Posted By Jeff Moad, April 28, 2011 at 4:37 PM, in Category: Global Value Networks
Recently I came across an interesting chart, put together by the White House Office of Science and Technology Policy, that compared manufacturing labor rates in different countries with the percentage of GDP represented by manufacturing in those countries. (It's on page 6 of this Powerpoint deck). What's interesting is that the chart doesn't show a direct correlation between manufacturing wages and manufacturng GDP. While China has the lowest level of manufacturing wages (as of 2010), and the highest manufacturing GDP, several countries have both high manufacturing wages and relatively high manufacturing GDP. Germany, for example, has average hourly manufacturing labor costs of $48.22, well above the US' $32.26. Yet, in Germany, manufacturing represents 20.5% of GDP, significantly above the 13% of GDP represented by manufacturing in the US.
Several other countries with higher manufacturing labor costs than US companies have also managed to retain larger manufacturing shares of GDP. They include Sweden, Austria, Belgium, Finland, and Italy.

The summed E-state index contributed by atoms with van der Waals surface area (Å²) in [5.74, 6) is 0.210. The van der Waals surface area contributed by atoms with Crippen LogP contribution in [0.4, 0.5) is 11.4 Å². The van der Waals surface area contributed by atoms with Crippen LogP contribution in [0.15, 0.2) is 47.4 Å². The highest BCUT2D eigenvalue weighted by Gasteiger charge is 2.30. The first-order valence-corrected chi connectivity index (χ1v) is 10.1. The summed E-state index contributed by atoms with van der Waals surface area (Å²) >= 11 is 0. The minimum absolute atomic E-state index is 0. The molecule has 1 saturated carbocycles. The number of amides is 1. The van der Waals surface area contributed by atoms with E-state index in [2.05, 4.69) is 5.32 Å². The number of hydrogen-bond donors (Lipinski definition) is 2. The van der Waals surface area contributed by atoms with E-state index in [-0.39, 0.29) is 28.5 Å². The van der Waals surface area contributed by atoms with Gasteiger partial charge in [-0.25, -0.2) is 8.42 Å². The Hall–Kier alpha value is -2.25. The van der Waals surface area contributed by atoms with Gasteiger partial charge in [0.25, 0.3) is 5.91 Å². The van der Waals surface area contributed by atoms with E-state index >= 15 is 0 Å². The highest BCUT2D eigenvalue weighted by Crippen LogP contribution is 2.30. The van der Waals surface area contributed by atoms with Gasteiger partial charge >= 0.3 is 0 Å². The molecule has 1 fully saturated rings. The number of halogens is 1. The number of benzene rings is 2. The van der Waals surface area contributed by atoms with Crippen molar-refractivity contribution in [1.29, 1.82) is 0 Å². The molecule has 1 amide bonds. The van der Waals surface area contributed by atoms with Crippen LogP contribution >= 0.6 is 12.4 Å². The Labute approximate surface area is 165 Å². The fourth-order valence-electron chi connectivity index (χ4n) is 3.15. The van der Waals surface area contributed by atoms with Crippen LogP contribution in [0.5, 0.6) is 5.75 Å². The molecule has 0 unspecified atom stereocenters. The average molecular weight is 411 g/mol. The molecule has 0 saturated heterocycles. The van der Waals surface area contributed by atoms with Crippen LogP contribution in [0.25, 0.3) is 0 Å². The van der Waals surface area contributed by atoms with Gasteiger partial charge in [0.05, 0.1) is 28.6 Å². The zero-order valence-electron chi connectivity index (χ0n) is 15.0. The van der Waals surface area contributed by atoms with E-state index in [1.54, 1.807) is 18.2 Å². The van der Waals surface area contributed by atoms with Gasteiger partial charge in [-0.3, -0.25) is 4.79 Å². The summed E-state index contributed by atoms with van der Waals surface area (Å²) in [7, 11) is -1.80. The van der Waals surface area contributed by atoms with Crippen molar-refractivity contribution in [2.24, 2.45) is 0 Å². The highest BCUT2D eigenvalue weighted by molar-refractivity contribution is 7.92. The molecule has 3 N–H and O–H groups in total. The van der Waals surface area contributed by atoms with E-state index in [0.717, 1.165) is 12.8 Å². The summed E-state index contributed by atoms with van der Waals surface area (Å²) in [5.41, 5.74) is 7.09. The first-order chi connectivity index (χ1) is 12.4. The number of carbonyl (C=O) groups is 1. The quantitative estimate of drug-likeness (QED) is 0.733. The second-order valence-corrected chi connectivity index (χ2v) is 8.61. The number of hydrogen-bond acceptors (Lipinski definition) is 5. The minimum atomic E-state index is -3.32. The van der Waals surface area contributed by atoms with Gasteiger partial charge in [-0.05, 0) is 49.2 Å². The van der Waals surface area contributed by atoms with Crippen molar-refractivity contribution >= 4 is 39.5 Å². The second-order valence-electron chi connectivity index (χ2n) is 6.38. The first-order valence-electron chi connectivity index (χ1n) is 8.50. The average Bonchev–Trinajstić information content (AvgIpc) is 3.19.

The obvious conclusion is that, despite China's example, labor cost isn't the only key determiner of manufacturing success.
What explains the success of higher-wage countries such as Germany in retaining manufacturing? What can manufacturers and policy-makers in countries like the US learn from these countries with both higher wages and more robust manufacturing economies?
Written by Jeff Moad
Jeff Moad is Research Director and Executive Editor with the Manufacturing Leadership Community. He also directs the Manufacturing Leadership Awards Program. Follow our LinkedIn Groups: Manufacturing Leadership Council and Manufacturing Leadership Summit